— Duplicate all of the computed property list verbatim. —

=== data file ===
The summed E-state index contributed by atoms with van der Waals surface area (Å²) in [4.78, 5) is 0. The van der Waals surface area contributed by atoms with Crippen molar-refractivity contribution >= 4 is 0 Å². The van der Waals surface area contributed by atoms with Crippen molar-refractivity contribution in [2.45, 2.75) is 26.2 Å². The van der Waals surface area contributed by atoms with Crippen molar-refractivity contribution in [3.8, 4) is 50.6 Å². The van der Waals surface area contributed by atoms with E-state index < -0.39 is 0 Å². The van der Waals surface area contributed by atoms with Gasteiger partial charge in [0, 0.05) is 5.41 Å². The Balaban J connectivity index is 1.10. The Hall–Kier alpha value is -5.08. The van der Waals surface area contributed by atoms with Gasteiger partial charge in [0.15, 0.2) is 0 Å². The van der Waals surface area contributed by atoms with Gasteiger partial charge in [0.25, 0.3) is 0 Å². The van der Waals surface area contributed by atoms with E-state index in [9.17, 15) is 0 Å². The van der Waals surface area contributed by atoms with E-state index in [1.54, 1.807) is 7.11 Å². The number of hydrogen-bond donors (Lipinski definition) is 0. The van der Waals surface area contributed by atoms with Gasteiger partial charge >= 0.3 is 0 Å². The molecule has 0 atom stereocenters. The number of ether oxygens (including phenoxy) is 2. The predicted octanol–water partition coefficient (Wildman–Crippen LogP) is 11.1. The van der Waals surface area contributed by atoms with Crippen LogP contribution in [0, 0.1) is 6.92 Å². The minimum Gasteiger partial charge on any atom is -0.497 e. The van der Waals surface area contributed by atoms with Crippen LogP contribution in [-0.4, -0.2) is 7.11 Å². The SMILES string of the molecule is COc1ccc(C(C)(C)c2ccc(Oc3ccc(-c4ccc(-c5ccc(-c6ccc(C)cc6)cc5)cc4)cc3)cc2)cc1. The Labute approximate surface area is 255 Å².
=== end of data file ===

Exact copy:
The summed E-state index contributed by atoms with van der Waals surface area (Å²) in [4.78, 5) is 0. The van der Waals surface area contributed by atoms with Crippen molar-refractivity contribution >= 4 is 0 Å². The van der Waals surface area contributed by atoms with Crippen molar-refractivity contribution in [2.45, 2.75) is 26.2 Å². The van der Waals surface area contributed by atoms with Crippen molar-refractivity contribution in [3.8, 4) is 50.6 Å². The van der Waals surface area contributed by atoms with E-state index < -0.39 is 0 Å². The van der Waals surface area contributed by atoms with Gasteiger partial charge in [0, 0.05) is 5.41 Å². The Balaban J connectivity index is 1.10. The Hall–Kier alpha value is -5.08. The van der Waals surface area contributed by atoms with Gasteiger partial charge in [0.15, 0.2) is 0 Å². The van der Waals surface area contributed by atoms with Gasteiger partial charge in [0.25, 0.3) is 0 Å². The van der Waals surface area contributed by atoms with E-state index in [9.17, 15) is 0 Å². The van der Waals surface area contributed by atoms with E-state index in [1.54, 1.807) is 7.11 Å². The number of hydrogen-bond donors (Lipinski definition) is 0. The van der Waals surface area contributed by atoms with Gasteiger partial charge >= 0.3 is 0 Å². The molecule has 0 atom stereocenters. The number of ether oxygens (including phenoxy) is 2. The predicted octanol–water partition coefficient (Wildman–Crippen LogP) is 11.1. The van der Waals surface area contributed by atoms with Crippen LogP contribution in [0, 0.1) is 6.92 Å². The minimum Gasteiger partial charge on any atom is -0.497 e. The van der Waals surface area contributed by atoms with Crippen LogP contribution in [-0.4, -0.2) is 7.11 Å². The SMILES string of the molecule is COc1ccc(C(C)(C)c2ccc(Oc3ccc(-c4ccc(-c5ccc(-c6ccc(C)cc6)cc5)cc4)cc3)cc2)cc1. The Labute approximate surface area is 255 Å².